Bugs in food

Yesterday I took my first serious foray into cooking with insects. It was a success!

Instead of extolling the virtues of cooking with insects (for your health and for the environment), I will point you to a few blogs and websites:

Girl Meets Bug, Don Bugito, Small Stock FoodsInsects are Food, The Bug Chicks, The Bug Chef

And here is what I did. I read a few websites on how to handle crickets, and then devised my own recipe for chocolate cricket protein bars. I think they turned out delicious, and you can’t tell there are crickets involved at all.

Except for the one I left on the plate…

Chocolate cricket protein bars

36 (or more) live crickets
3 tbsp coconut flour
3 tbsp almond flour
1 tbsp chia seed
1/2 cup walnuts
1/2 cup raw cashews
1/2 cup macadamia nuts
2 tbsp cocoa powder
10 dates
1/3 cup honey
1/3 cup almond butter (or peanut butter)
1/3 cup coconut oil

Preparing crickets: Try to get medium size, live crickets without wings. Freeze to kill them, then put into boiling water for two minutes to clean them. Place on a baking sheet, put in at 200F for 45 minutes. You can use as many crickets as you would like, next time I will use at least 50. After they have baked, roll each one between your fingers to break off the legs and antennae. Place the cricket bodies in a food processor until finely broken down. You can take them out and crush them with a rolling pin if any bits are still too big.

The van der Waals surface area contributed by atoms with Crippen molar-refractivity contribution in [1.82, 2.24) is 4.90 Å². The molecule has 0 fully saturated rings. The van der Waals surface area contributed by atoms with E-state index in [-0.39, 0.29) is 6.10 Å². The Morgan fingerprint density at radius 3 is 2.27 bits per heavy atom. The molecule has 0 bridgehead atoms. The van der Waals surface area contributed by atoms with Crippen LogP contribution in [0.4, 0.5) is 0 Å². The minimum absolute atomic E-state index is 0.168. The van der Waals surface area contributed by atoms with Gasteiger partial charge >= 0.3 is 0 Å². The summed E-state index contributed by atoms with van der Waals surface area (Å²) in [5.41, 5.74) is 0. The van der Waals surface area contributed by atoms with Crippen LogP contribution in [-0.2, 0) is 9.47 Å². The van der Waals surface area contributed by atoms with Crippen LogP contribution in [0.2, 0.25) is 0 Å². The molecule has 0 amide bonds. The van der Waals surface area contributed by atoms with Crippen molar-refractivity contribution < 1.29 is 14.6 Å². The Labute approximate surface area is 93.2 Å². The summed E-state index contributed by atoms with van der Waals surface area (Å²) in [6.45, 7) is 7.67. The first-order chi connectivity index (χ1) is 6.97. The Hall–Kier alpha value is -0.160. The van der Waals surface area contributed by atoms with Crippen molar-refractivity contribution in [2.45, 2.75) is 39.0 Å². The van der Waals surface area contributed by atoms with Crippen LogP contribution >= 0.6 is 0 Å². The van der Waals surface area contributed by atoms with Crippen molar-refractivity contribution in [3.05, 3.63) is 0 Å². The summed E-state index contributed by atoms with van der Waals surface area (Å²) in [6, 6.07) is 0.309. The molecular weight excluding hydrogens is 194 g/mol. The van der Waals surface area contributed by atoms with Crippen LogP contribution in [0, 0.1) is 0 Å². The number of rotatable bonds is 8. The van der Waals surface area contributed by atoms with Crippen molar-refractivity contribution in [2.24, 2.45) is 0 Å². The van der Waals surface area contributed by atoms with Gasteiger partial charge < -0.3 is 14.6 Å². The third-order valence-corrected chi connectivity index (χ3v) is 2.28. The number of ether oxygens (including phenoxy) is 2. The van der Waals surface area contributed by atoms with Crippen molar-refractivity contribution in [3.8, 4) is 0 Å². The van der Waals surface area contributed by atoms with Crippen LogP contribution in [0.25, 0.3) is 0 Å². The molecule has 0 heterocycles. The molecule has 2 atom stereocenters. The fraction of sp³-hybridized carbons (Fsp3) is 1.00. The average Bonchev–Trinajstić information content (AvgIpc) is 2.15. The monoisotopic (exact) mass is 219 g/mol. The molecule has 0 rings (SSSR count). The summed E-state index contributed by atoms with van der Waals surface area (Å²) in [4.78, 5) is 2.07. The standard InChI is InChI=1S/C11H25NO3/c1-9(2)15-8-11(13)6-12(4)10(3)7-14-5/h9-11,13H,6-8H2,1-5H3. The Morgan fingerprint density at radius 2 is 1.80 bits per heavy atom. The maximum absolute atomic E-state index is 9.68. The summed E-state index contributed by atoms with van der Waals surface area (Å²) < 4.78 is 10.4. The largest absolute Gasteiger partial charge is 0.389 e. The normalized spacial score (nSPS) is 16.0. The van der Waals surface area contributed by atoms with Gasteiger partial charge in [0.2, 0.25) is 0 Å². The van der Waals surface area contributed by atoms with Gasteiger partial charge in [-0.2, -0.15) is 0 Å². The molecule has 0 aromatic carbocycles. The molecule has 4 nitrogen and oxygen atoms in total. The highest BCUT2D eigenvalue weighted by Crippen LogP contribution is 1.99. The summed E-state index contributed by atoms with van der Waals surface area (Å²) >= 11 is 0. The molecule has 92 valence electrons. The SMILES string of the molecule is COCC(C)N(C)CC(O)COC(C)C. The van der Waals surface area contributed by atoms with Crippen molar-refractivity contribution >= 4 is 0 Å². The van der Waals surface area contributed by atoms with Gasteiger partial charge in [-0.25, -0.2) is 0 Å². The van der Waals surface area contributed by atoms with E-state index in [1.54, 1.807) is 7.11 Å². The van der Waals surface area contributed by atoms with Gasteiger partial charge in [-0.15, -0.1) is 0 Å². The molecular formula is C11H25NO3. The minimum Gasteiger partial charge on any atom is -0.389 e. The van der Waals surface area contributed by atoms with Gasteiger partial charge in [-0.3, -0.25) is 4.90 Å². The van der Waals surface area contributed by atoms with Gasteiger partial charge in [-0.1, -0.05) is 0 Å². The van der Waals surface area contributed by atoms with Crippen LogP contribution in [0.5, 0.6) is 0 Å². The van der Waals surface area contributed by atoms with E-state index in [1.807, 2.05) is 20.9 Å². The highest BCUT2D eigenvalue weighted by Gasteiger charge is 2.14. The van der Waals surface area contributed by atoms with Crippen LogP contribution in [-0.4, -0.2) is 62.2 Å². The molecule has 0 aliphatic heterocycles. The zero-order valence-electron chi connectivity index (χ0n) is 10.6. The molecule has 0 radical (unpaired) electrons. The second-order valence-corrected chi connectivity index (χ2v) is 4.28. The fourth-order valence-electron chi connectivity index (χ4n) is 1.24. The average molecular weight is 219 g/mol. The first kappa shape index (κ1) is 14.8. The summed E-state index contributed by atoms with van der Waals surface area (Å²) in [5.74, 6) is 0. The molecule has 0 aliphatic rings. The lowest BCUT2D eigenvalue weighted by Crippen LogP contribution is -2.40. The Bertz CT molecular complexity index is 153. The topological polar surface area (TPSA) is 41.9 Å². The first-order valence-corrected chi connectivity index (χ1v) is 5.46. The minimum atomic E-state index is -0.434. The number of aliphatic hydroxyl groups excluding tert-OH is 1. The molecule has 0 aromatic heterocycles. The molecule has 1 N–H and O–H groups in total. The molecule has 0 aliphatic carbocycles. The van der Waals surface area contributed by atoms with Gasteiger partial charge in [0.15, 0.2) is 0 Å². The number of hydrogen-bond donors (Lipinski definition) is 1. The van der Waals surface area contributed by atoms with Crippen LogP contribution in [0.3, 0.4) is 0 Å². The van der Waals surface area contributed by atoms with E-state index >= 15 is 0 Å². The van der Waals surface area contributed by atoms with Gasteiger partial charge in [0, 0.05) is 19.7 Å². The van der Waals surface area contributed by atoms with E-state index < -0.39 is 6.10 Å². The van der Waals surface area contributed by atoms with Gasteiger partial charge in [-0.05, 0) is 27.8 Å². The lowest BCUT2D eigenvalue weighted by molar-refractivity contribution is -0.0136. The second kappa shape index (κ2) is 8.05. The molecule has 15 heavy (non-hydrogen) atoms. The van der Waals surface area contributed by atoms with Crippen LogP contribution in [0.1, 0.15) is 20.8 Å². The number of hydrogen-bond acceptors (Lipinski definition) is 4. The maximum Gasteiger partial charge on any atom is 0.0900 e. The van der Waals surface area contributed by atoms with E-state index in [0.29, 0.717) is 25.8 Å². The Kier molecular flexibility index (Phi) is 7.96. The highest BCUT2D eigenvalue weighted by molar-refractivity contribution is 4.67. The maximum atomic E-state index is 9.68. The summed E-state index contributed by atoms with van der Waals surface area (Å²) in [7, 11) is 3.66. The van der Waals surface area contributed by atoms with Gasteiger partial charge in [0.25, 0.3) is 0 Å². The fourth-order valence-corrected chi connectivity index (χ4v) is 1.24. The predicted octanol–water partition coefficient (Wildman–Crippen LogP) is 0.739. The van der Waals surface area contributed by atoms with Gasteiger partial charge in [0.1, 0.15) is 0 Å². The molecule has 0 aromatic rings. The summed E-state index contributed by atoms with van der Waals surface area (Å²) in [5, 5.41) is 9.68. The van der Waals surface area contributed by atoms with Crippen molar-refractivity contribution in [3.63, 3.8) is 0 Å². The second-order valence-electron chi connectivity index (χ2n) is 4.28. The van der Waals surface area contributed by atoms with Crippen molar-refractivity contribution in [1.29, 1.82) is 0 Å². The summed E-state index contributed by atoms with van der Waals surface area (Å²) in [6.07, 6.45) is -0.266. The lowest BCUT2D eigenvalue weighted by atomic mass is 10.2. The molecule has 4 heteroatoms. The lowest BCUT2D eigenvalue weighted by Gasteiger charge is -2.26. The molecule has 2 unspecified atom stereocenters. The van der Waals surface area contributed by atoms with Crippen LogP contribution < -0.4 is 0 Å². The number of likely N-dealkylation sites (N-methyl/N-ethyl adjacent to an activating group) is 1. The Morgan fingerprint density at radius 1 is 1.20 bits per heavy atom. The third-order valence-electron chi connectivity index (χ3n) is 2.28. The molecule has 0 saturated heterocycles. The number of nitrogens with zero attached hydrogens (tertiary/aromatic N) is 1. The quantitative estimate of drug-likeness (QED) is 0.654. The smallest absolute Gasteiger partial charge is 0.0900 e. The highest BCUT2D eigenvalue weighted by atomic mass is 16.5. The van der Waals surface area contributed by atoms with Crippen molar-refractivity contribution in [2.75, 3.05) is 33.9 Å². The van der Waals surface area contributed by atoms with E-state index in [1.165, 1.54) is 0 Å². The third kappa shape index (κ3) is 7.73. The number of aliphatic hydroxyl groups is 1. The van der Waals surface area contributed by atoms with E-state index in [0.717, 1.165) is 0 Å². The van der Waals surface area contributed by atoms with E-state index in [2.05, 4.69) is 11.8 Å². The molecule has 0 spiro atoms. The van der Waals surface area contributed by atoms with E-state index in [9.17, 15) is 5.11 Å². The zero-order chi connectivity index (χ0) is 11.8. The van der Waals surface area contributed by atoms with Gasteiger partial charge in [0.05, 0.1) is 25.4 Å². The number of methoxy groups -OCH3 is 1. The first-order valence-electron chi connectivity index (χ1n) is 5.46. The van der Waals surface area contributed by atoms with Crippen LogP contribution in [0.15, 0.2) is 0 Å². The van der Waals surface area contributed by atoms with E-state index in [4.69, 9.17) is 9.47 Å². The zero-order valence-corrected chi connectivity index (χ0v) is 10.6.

Then add your walnuts, cashews, and macadamia nuts to a food processor until they are a fine meal. You can add the remaining ingredients to the food processor, or transfer to a larger blender. Process everything together until it is a sticky, consistent texture.

Press into a baking dish or pan, and put in the fridge to cool. Later cut into bars to eat!

My description of the amount of each ingredient is approximate. And there are lots of ways you could adjust this recipe to suit your dietary (or taste) needs. I am excited to sneak crickets and waxworms into even more recipes!

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Posted on July 9, 2012, in Entomophagy. Bookmark the permalink. 13 Comments.

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Connecticut Entomological Society

Promoting insect research, conservation, and outreach

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Functional Morphology and Biomechanics

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Life, love, and limb-reduced fossorial skinks

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